KRR- What was the last thing that literally made you laugh out loud?
AAF- Hard to say, my cousin made an orphan joke that I personally thought
was equally horrifying and hilarious. I feel dirty.
KRR- Yeah, I get that. I remember this one time when my friend made a
horrible joke about someone we knew who died and I was literally
crying with laughter. It's almost like we laugh away the horror
AAF- Sometimes you have to, regrettably it's funny, and the funnier it is,
the worse of a disposition the individual finds themselves. Usually
those growing up with a harsh childhood find more hilarity in horror.
KRR- What kinds of things do you usually find to be funny?
AAF- Honestly, if it's executed well, I'll usually find it funny, but I
find nihilistic humor to be the best kind, such as the aforementioned
KRR- Right away I'm finding you to be funny. I love the use of
aforementioned in a call-back!
AAF- Thanks, I appreciate it!
KRR- Name a few books that have made you laugh.
AAF- The Demon's King by Cinda Williams Chima was hilarious after a very
slow beginning, but I found Glokta, from the First Law Trilogy,
hilarious. He isn't a funny guy, but his sarcasm is so witty it gets
me every time.
KRR- Yeah, Glokta was really funny. He had sarcastic shit to say about
everyone, not the least of which was himself. Some of his
self-deprecation was witty as hell.
AAF- Honestly, out of all the characters in that trilogy, Glokta is the one I
relate to the most. Which is really horrible when you sit down to
think about it. Nothing is worse than sitting in the mud, in constant
pain, physical, emotional, and psychological, and accepting that this
is it, and nothing gets better. I constantly explore these things with
my own writing, especially as of late as I delve in the grim darkness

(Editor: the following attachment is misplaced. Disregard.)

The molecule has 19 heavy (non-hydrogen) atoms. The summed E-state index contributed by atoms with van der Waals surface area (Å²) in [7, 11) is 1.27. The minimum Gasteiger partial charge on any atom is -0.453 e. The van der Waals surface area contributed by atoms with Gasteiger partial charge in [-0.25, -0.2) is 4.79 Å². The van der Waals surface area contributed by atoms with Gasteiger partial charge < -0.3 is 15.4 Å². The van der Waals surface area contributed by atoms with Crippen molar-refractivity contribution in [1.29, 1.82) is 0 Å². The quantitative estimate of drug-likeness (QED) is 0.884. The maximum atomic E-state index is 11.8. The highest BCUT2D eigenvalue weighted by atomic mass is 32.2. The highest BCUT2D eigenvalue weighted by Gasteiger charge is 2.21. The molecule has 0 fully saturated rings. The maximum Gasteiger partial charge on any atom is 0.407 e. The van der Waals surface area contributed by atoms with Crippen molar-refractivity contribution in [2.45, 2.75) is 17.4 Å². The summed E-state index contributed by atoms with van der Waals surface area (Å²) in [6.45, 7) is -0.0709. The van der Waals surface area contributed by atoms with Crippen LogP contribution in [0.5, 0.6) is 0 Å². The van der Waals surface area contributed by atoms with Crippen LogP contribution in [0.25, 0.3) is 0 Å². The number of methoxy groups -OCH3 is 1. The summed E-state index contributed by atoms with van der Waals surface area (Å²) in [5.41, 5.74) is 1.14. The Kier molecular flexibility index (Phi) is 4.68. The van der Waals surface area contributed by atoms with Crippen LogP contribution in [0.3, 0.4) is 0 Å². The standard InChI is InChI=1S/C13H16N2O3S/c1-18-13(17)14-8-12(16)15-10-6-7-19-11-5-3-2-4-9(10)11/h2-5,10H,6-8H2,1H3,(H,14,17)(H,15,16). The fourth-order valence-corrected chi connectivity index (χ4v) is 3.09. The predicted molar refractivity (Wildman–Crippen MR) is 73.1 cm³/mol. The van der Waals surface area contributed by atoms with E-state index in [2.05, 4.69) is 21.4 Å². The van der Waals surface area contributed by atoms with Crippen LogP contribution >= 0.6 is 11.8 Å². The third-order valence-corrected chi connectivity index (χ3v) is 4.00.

KRR- How do you incorporate humor into your writing?
AAF- I generally get inspired by Joe Abercrombie's word play as it just
rolls off the tongue. I like to put my characters in non-stressful
environment and roll the humor right there, occasionally, high stress
will get some laughs though.
KRR- Is there anything off limits in comedy?
AAF- For me personally, no. I'll accept anything, but have a tact for your
audience, and read the room. My audience will generally find things to
be on the more darker side of things.
KRR- On a scale from 1 to 10 (1 being dead serious, and 10 being
non-stop jokes) what is the level of humor you usually prefer to read?
AAF- Depends. Chima, the hilarity was a solid 8. First Law, technically
would have been a 2 despite it being hilarious, because these are high
KRR- It's good to mix it up a bit, right?
AAF- Oh, absolutely, but it really depends on the tone of the work. If you
have a depressing book, nothing ruins it faster than an absurdist
joke. I immediately come to Attack on Titan, Season 3 part 2, you
know, where everything went to hell. So, some jackass thought it would
be a great idea to wreck houses, without any regards to the housing
insurance premiums the former residents were still paying for. The
nerve. Anyway, roofs were flying all over the place. Eren's a Titan,
the Scout's corp is pretty much gone, and Conny makes a joke: How does
it feel to have your roof over your head again? That was beautiful,
and not absurdist at all, and completely natural in an unnatural
KRR- Yeah. Tone is a tricky thing to get right!
What is the funniest thing you’ve ever seen/heard/read/written?
AAF- "I saw a kid crying in the corner once, so I went over and asked him
where his parents were. Man, I love working in the orphanage."
KRR- Ouch! Now I feel dirty (because I laughed, too).
With that joke in mind...while teetering on the razor’s edge of the all-consuming void,
is humor the best tool we have to fight the existential dread of a
finite and bewildering existence?
AAF- Probably, haha.
KRR- What projects do you have out in the world, and where can we find them?
AAF- I have a high fantasy series that's light hearted, and a new one, more
serious and less fantastical.
The Secrets of Terra Silenti, The Covenant, The Desecration of the
World, and The Holy Grail War.
Available at Amazon, Barnes and Nobles, and some at your local